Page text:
Still vividly doth hold its natural hue,
And his eye quails not. Is this innocence?”
During the examination of Don Alonzo of Aguilar, and of old Pedro and Juana, the prisoner remained with his arms calmly folded and head erect, without the smallest variation of feature or position denoting either anxiety or agitation. Don Alonzo’s statement was very simple. He described the exact spot where he had found the body, and the position in which it lay; the intense agitation of Stanley, the bloody appearance of his clothes, hands, and face, urging them to secure his person even before they discovered the broken fragment of his sword lying beside the corse. His account was corroborated, in the very minutest points, by the men who had accompanied him, even though cross-questioned with unusual particularity by Father Francis. Old Pedro’s statement, though less circumstantial, was, to the soldiers and citizens especially, quite as convincing. He gave a wordy narrative of Senor Stanley’s unnatural state of excitement from the very evening he had become his lodger—that he had frequently heard him muttering to himself such words as “blood” and “vengeance.” He constantly appeared longing for something; never eat half the meals provided for him—a sure proof, in old Pedro’s imagination, of a disordered mind, and that the night of the murder he had heard him leave the house, with every symptom of agitation. Old Juana, with very evident reluctance, confirmed this account; but Father Francis was evidently not satisfied. “Amongst these incoherent ravings of the prisoner, did you ever distinguish the word ‘murder?’” he demanded—a question which would be strange, indeed, in the court of justice of the present day, but of importance in an age when such words as blood and vengeance, amongst warriors, simply signified a determination to fight out their quarrel in (so-called) honorable combat. The answer, after some hesitation, was in the negative. “Did you ever distinguish any name, as the object of Senor Stanley’s desired vengeance?”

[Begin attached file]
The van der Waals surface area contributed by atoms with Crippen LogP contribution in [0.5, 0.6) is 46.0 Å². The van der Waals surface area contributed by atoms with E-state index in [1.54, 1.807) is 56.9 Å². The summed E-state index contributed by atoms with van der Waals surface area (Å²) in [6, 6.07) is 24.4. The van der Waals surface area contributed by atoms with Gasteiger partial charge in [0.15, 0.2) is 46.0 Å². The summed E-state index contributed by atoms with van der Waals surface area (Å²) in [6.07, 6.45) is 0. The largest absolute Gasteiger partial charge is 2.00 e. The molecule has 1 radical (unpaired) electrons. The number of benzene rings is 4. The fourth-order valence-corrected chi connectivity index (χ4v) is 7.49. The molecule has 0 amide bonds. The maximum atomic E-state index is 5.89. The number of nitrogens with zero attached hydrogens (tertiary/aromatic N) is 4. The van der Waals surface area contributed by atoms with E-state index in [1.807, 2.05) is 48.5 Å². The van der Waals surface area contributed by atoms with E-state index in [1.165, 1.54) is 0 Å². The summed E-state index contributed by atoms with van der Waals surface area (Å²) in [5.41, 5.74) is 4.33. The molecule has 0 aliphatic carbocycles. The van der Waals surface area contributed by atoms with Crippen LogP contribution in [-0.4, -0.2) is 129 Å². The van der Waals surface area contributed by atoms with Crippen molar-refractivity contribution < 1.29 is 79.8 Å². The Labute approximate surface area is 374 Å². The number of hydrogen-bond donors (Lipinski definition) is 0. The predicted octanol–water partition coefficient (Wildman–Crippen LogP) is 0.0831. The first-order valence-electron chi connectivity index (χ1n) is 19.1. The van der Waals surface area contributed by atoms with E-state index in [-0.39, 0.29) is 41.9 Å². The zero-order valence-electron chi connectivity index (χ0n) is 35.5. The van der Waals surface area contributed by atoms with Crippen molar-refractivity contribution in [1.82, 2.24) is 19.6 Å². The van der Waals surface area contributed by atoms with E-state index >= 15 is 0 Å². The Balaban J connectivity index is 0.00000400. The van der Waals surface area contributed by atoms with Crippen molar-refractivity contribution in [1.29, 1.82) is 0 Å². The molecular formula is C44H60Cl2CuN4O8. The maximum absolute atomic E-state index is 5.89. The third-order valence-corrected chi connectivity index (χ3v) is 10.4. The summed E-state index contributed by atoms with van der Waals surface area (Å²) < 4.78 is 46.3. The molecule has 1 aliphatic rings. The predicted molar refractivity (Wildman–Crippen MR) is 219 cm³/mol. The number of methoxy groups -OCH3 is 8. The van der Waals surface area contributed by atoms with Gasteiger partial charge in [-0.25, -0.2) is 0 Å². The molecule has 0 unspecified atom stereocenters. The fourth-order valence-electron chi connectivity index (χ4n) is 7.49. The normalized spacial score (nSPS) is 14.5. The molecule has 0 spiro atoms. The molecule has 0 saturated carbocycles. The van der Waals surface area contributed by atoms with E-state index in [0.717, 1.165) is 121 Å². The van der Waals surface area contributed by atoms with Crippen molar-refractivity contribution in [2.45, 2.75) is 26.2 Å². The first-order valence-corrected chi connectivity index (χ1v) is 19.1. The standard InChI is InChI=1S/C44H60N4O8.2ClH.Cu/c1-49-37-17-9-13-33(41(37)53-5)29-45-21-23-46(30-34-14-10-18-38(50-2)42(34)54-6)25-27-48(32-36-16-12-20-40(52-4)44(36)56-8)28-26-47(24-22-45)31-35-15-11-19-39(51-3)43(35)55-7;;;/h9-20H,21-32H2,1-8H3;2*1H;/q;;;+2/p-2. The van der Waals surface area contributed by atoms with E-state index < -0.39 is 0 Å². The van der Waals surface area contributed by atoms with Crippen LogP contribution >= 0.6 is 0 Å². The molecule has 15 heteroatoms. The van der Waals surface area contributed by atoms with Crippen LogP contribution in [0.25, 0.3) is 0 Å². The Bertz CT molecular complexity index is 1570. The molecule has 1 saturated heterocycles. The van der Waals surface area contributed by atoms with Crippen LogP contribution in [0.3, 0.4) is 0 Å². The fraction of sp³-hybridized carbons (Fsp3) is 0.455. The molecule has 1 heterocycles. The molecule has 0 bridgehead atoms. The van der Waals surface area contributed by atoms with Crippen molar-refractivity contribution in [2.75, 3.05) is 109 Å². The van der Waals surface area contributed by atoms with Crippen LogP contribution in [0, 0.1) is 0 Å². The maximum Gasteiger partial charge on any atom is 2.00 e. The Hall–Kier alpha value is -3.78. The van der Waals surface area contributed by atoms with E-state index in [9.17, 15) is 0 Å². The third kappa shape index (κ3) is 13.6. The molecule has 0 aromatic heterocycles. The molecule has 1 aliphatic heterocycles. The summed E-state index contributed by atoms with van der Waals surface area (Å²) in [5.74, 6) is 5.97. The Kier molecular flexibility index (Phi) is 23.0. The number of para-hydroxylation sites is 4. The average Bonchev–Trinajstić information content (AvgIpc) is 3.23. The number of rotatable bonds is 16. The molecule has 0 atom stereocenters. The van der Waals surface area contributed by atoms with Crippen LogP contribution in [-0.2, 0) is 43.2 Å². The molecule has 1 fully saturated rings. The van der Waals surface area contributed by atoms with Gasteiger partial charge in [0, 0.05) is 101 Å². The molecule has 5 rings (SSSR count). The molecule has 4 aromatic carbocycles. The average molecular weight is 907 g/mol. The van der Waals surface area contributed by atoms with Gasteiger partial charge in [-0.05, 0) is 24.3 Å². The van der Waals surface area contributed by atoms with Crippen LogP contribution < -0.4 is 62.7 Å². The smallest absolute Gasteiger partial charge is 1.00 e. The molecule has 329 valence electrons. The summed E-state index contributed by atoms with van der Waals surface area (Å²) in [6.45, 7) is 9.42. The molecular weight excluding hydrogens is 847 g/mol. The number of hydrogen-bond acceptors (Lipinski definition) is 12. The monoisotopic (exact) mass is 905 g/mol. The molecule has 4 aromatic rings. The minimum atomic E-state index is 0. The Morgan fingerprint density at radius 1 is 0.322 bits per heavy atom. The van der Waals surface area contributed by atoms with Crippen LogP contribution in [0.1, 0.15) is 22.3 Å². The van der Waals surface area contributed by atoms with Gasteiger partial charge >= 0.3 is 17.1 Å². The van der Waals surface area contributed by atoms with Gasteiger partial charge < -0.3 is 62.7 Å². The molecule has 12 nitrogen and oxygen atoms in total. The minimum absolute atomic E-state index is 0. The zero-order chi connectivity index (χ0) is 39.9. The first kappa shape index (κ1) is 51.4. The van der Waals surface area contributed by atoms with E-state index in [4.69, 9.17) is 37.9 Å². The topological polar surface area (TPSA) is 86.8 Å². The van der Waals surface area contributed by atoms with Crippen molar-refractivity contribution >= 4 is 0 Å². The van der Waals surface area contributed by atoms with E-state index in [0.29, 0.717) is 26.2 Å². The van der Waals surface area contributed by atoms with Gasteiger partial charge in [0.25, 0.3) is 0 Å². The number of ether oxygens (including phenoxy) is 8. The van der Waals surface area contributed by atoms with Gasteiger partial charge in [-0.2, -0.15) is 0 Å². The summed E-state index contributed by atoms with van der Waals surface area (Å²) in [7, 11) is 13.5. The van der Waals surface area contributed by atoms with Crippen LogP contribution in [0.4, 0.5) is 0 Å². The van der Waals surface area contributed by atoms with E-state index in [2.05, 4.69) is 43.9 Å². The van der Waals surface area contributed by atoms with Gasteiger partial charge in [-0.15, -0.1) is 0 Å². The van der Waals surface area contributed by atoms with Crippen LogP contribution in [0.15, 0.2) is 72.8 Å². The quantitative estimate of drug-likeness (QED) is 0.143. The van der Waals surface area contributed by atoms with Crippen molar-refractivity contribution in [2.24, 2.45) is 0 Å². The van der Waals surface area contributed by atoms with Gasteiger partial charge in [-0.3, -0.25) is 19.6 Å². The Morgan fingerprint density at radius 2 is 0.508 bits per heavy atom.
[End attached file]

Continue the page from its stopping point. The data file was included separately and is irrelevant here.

Pedro immediately answered “No;” but there was a simper of hesitation in old Juana, that caused the Sub-Prior to appeal to her. “Please your Reverence, I only chanced to hear the poor young man say, ’Oh, Marie! Marie!’ one day when I brought him his dinner, which he put away untouched, though I put my best cooking in it.”
A slight, scarcely perceptible flush passed over the prisoner’s cheek and brow. The King muttered an exclamation; Father Francis’s brow contracted, and several of the nobles looked uneasily from one to the other.
“At what time did the prisoner leave his apartments the night of the murder?” continued the Sub-Prior.
“Exactly as the great bell of the cathedral chimed eleven,” was the ready reply from Pedro and Juana at the same moment.
“Did you hear nothing but his hasty movements, as you describe? Did he not call for attendance, or a light? Remember, you are on oath,” he continued sternly, as he observed the hesitation with which old Pedro muttered “No;” and that Juana was silent. “The church punishes false swearers. Did he speak or not?”